TRCP: What’s still on your bucket list?
DeGroot: At age 68, most of my hunt bucket list has been accomplished. I now look forward to simply enjoying OUR federal lands.
TRCP: What’s your favorite Theodore Roosevelt quote?
DeGroot: “Here is your country. Cherish these natural wonders, cherish the natural resources, cherish the history and romance as a sacred heritage, for your children and your children’s children. Do not let selfish men or greedy interests skin you country of its beauty, its riches, or its romance.”
Congress Fails Sportsmen on Many Conservation Priorities in Final Hours
Everglades restoration can begin, but provisions to improve fish habitat, wetlands health, and access to hunting and fishing get left behind again
Today, the Water Infrastructure Improvements for the Nation Act awaits the president’s signature, the final step needed to authorize $1.9 billion in restoration projects to help reverse longstanding habitat and water quality issues in South Florida, while moving water south. This should be celebrated as a major win for anglers, guides, and other local businesses that rely on healthy fish habitat.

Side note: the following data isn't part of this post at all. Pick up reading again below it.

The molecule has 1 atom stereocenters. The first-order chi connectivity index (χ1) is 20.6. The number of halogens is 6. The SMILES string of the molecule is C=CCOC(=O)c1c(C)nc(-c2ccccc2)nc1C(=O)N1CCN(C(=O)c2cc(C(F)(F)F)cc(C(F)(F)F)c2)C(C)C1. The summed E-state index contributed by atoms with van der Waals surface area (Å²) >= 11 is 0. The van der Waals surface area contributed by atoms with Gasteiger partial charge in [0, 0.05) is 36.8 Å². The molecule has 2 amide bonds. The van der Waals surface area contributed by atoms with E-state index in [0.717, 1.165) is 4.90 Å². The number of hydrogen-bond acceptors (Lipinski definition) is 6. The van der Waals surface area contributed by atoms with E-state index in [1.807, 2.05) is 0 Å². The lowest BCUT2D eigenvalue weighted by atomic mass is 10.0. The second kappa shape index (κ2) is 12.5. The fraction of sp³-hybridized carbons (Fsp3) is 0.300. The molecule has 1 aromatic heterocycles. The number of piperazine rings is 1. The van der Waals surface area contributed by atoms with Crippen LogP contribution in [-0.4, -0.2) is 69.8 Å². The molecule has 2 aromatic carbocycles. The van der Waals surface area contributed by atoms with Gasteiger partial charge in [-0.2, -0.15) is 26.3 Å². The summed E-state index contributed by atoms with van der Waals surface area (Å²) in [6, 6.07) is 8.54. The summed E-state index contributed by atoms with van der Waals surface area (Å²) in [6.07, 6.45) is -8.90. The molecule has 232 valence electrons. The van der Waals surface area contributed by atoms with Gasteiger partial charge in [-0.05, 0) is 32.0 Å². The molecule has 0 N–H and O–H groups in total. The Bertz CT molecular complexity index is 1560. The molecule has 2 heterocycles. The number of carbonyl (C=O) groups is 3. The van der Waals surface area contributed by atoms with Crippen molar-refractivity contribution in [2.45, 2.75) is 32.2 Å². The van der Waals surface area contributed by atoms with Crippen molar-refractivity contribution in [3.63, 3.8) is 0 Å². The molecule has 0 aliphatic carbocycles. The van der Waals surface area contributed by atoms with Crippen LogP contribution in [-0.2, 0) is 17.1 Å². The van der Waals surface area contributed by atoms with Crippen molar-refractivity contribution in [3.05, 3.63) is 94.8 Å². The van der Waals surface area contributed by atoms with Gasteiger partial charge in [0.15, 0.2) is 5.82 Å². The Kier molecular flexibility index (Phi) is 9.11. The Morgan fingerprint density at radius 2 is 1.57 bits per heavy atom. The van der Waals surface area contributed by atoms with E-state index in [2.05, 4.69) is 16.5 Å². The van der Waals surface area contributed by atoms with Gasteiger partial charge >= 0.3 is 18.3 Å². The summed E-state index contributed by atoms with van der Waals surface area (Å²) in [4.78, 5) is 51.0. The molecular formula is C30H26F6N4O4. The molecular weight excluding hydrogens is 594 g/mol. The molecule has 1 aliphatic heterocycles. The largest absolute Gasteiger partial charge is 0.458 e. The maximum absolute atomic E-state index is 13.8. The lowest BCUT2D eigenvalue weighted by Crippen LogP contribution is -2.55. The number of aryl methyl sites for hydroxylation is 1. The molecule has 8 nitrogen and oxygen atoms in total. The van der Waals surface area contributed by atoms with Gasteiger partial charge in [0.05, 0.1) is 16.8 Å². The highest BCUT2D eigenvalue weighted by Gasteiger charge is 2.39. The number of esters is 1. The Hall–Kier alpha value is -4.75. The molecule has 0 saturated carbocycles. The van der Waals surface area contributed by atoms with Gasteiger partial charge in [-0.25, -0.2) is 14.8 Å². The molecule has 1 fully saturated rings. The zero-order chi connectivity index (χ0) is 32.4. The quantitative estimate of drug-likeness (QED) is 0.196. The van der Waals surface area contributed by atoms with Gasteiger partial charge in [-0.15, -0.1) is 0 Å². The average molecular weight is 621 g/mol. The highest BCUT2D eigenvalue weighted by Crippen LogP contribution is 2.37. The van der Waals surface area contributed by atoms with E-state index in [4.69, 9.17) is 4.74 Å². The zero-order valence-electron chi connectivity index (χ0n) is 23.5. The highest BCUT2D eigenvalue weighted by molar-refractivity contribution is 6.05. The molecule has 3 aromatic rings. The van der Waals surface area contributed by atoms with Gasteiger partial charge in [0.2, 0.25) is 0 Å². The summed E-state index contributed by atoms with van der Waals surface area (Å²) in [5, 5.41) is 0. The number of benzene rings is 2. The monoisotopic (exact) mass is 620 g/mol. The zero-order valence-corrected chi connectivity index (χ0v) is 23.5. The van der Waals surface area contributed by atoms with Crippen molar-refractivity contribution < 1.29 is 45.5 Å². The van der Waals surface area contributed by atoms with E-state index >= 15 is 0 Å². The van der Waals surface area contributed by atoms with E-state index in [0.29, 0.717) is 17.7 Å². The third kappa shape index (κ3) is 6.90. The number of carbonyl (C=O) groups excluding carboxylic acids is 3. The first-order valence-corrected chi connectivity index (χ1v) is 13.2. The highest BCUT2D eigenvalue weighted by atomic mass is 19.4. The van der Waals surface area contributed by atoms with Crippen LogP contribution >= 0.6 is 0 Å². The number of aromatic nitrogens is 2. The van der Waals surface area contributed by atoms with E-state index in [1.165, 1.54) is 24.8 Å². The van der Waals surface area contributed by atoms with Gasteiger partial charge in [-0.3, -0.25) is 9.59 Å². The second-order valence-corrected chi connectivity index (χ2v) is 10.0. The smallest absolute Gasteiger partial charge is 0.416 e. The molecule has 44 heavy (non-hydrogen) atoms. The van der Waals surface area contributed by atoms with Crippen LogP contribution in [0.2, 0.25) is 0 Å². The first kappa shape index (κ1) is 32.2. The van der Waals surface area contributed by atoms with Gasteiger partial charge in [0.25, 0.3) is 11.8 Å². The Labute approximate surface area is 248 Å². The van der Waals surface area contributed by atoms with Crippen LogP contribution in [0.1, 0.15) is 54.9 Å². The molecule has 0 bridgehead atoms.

But in almost every other way, lawmakers overpromised and under delivered on the pending legislation important to hunters and anglers in the 114th Congress. Bipartisan support for provisions that would improve fish habitat, wetlands health, and public access across the country as part of a larger energy modernization bill brought the Sportsmen’s Act closer to the finish line than ever before. But it was not enough to finally do right by America’s sportsmen after attempts in three consecutive Congresses.